7.3: Summary Judgment (Application and decision)

Case Summary

Calgary Co-operative Association Limited (“Calgary Co-op”) sourced food, fuel and retail products from the Federated Co-operatives Limited (the “FCL”) until 2019, when it gave notice that it was switching suppliers. Calgary Co-op alleged that, after notice was delivered, FCL fundamentally changed its practices and engaged in objectionable conduct to the detriment of Calgary Co-op. It sought a finding of oppression and related remedies.

Calgary Co-op applied for Summary Judgment pursuant to Rule 7.3 on its oppression claim related to discrete issues, reserving all other concerns for Trial. The Court considered the test for Summary Judgment from Weir-Jones Technical Services Inc v Purolator Courier Ltd, 2019 ABCA 49, which requires that the Court be able to make the necessary findings of facts, apply the law to the facts, and be satisfied that Summary Judgment is a proportionate, more expeditious and less expensive means than a Trial to achieve a just result.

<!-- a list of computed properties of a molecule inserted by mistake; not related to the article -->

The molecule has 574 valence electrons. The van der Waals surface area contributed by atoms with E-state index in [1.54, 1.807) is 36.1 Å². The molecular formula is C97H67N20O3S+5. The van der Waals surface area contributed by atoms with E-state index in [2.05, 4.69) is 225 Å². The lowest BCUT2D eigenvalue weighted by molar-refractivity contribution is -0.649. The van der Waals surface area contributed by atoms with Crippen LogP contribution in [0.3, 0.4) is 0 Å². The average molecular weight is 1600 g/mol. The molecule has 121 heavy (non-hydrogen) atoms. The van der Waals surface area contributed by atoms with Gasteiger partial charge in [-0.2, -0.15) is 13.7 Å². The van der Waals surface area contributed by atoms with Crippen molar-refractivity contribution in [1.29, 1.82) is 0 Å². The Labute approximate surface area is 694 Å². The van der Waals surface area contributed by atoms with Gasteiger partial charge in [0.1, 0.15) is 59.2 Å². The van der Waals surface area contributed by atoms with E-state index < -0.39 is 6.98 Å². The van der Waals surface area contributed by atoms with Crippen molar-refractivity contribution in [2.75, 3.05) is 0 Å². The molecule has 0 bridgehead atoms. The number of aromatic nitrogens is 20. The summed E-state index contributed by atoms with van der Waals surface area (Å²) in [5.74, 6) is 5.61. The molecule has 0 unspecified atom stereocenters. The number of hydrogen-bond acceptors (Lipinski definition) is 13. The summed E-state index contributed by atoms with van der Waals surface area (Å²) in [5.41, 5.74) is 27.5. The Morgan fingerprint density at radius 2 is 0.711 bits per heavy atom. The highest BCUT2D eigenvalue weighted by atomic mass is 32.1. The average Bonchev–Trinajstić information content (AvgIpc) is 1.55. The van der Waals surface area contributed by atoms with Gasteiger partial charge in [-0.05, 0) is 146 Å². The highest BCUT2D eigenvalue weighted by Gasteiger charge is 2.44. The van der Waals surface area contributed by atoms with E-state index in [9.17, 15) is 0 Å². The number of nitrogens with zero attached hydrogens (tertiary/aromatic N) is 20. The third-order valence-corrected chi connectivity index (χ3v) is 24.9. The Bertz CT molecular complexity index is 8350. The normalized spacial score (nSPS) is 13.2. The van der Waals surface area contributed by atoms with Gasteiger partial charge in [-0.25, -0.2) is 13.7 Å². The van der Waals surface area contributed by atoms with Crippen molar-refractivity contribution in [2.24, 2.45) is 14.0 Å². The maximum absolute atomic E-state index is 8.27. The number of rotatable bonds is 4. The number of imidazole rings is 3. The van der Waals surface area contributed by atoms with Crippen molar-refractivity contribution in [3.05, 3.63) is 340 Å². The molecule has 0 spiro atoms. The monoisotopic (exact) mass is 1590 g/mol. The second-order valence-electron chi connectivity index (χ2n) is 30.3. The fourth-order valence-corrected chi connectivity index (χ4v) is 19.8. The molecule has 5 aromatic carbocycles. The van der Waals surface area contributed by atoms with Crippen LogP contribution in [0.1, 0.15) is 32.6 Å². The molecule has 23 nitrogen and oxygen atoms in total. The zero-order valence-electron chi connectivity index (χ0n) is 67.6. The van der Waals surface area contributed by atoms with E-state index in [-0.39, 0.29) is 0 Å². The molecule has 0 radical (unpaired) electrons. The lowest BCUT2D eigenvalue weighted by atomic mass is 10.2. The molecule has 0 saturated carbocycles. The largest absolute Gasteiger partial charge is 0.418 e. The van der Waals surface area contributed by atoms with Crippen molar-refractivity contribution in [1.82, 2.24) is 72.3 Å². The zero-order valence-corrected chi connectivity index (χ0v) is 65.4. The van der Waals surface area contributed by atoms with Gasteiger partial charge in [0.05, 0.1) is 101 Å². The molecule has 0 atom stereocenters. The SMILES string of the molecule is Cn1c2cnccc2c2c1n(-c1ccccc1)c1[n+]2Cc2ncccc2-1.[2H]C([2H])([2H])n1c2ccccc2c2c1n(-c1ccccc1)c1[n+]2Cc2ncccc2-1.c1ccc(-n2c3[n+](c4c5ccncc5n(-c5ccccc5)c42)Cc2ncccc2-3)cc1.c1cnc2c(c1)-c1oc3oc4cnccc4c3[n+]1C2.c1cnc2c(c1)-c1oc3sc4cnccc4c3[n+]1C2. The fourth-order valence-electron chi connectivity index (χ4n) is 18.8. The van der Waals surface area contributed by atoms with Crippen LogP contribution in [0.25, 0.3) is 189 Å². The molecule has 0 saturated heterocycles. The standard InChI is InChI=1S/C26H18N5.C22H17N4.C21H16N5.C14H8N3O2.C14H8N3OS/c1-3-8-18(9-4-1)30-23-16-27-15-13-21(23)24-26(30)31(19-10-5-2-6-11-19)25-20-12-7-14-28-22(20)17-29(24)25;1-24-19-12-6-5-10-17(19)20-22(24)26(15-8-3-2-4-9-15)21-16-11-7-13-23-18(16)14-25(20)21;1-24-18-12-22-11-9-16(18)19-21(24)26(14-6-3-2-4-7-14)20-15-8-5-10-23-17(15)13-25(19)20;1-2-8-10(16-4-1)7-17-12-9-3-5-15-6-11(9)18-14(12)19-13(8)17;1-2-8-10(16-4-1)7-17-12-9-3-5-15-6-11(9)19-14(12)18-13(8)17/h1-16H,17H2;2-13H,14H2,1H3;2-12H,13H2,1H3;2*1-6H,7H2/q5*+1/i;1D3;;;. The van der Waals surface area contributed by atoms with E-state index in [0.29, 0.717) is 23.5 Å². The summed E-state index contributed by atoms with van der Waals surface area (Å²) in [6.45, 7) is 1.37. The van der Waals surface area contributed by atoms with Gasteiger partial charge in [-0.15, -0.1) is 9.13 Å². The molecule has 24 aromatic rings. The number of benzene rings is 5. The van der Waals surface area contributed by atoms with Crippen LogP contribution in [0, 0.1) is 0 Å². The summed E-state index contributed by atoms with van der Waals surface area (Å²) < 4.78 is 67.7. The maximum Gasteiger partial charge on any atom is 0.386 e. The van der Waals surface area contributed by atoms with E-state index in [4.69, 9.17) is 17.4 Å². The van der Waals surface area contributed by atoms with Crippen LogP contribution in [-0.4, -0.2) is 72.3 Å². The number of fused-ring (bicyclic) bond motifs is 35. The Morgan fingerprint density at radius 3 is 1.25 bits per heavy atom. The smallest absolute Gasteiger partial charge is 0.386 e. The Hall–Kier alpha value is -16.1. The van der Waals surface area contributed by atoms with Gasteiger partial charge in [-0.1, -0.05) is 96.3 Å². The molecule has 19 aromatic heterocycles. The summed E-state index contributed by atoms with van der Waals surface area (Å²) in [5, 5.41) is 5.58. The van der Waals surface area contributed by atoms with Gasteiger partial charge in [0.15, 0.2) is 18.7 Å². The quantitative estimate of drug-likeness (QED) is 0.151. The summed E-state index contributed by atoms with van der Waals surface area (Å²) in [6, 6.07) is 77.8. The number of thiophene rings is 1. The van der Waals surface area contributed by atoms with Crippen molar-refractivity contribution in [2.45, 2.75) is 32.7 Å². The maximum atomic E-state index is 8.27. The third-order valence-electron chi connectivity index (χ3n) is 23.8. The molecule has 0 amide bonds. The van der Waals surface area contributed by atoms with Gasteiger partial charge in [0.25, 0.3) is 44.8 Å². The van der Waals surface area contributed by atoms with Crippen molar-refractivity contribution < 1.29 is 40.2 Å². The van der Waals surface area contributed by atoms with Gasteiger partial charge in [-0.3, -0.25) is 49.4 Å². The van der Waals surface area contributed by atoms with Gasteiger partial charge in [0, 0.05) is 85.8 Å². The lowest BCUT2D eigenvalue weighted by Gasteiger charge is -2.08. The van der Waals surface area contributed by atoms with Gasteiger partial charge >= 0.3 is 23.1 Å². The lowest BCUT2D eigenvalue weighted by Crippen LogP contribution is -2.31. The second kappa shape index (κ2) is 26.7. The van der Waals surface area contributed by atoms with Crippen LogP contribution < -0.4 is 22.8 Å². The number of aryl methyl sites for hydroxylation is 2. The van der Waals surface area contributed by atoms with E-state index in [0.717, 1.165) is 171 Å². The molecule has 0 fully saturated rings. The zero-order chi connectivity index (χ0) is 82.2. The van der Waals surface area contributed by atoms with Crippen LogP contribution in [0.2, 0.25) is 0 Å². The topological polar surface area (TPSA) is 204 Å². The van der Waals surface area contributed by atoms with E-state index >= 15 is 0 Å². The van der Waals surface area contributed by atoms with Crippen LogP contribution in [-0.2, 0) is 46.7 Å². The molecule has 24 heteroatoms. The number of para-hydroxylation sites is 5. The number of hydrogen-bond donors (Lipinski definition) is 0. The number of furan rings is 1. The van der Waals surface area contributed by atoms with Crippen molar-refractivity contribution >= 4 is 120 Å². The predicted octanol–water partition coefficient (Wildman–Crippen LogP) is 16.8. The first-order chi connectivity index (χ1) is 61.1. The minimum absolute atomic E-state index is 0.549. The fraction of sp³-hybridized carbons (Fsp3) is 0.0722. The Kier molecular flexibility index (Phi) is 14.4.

The Court reviewed several further principles of Summary Judgment, including that the burden lies on the Applicant to show on a balance of probabilities that there is no genuine issue requiring a Trial, and that the volume of materials alone is likely not itself a reason to reject a Summary Judgment Application, nor is complexity, an extensive record, or expense expended. The Court reiterated that Summary Judgment is particularly suited to cases where facts are not in serious dispute and the real question is how the law applies to the facts.

Justice Slawinsky also considered that this was an Application for partial Summary Judgment, which required additional consideration of whether resolving some issues would increase efficacy, despite that litigation will still proceed on other issues, and the possibility of inconsistent findings.

In considering the facts of the Application before her, Justice Slawinsky found that there were no material disputes regarding the facts, the law was settled on the issues before her, and there was a low risk of inconsistent findings. Slawinsky J. therefore found that the Application could proceed. Ultimately, Justice Slawinsky held that there was oppression, and granted Calgary Co-op’s Application for partial Summary Judgment.

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